Research Thesis Topic
Effect of Psychosocial Wellbeing on Chromosomal Stability and Stress Biomarkers in Breast Cancer Survivors.
One in two Australian men and one in three Australian women will be diagnosed with cancer by the age of 85 and this is estimated to equate to 130,466 cases in 2016 alone. Sixty-seven percent of those diagnosed and treated will survive at least five years following their diagnosis. Unfortunately the majority will be left with life-long health and/or psychosocial side effects that diminish both quality of life and overall survival. The proposed project will be undertaken in collaboration with Blush Cancer Care Inc, St Andrew’s and St Vincent’s hospitals (Toowoomba) and researchers in the USQ School of Psychology and Counselling and will determine the effect of a randomised controlled trial utilising Acceptance and Commitment Therapy (ACT) on psychosocial wellbeing, stress biomarkers and chromosomal stability.
Recent research efforts have established the factors that influence the psychosocial wellbeing of cancer survivors and these include treatment regimen, severity of disease, age, gender, marital and economic status, pre-existing mental illness and perceived social support to name a few. There have also been numerous psychological intervention studies that have reported improvements in quality of life and other psychosocial wellbeing parameters. ACT incorporates mindfulness and other psychological techniques and has shown promise in improving wellbeing in several chronic disease groups but has not been reported as an intervention in a breast cancer group setting.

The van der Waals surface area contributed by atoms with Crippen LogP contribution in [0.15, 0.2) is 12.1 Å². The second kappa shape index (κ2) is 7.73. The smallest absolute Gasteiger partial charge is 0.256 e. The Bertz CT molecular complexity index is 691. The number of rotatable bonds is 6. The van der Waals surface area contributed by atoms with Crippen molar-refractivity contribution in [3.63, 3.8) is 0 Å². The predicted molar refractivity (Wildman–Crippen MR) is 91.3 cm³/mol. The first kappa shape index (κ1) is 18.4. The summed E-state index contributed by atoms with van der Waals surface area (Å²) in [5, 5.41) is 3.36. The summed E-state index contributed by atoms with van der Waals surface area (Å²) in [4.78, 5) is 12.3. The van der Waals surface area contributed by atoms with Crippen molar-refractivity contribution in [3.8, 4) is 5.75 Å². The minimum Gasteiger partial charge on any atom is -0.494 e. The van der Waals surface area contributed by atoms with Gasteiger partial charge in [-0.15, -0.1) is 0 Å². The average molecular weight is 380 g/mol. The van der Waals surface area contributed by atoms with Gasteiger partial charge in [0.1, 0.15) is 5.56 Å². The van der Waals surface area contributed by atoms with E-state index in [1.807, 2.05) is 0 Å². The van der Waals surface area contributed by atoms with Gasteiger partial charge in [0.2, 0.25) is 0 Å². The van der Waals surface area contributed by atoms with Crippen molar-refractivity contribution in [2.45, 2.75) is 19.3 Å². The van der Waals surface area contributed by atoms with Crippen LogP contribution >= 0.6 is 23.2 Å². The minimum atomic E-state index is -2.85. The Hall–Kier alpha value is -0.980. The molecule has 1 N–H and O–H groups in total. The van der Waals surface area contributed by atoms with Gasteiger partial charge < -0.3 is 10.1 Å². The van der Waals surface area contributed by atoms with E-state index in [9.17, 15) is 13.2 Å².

Chromosomal stability in cells is maintained by the function of telomeres. Telomeres are repetitive sequences of DNA (TTAGGG) that cap both ends of mammalian chromosomes and are essential in preventing loss of critical DNA sequence (genes) by acting as a buffer which is consumed during DNA replication. As DNA polymerase is unable to reach the end of linear chromosomes, chromosomes are shortened after each round of DNA replication and eventually the cell will enter senescence or apoptosis. This is the process by which telomeres have been shown to shorten with age and the relative telomere length (RTL) of chromosomes in peripheral blood leucocytes (PBLs) has been utilised as a marker for ageing. Research has also reported an increase in the rate of RTL shortening associated with several age-related diseases, such as cancer, cardiovascular disease and dementia, as well as an increased risk of mortality from these diseases. Chromosomal instability is also a driver of cancer development.
This project will involve the collection of blood and saliva specimens from participants in the ACT study before and after the intervention. DNA will be extracted from PBLs and buccal cells; RTL analysis performed on the DNA; and the protein/lipid/hormone analysis of several metabolic, immunological and neuroendocrine stress biomarkers (such as serum cholesterol, albumin and cortisol, IL-6, TNF- a, C- reactive protein, adrenaline, dopamine, dehydroepiandrosterone and salivary amylase) undertaken
- Centre for Health Sciences Research
- Biochemistry and Cell Biology
- Medical Biochemistry and Metabolomics
- Oncology and Carcinogenesis
- Other Medical and Health Sciences
Please review the admission requirements for the academic program associated with this Thesis Topic
Ethics application in preparation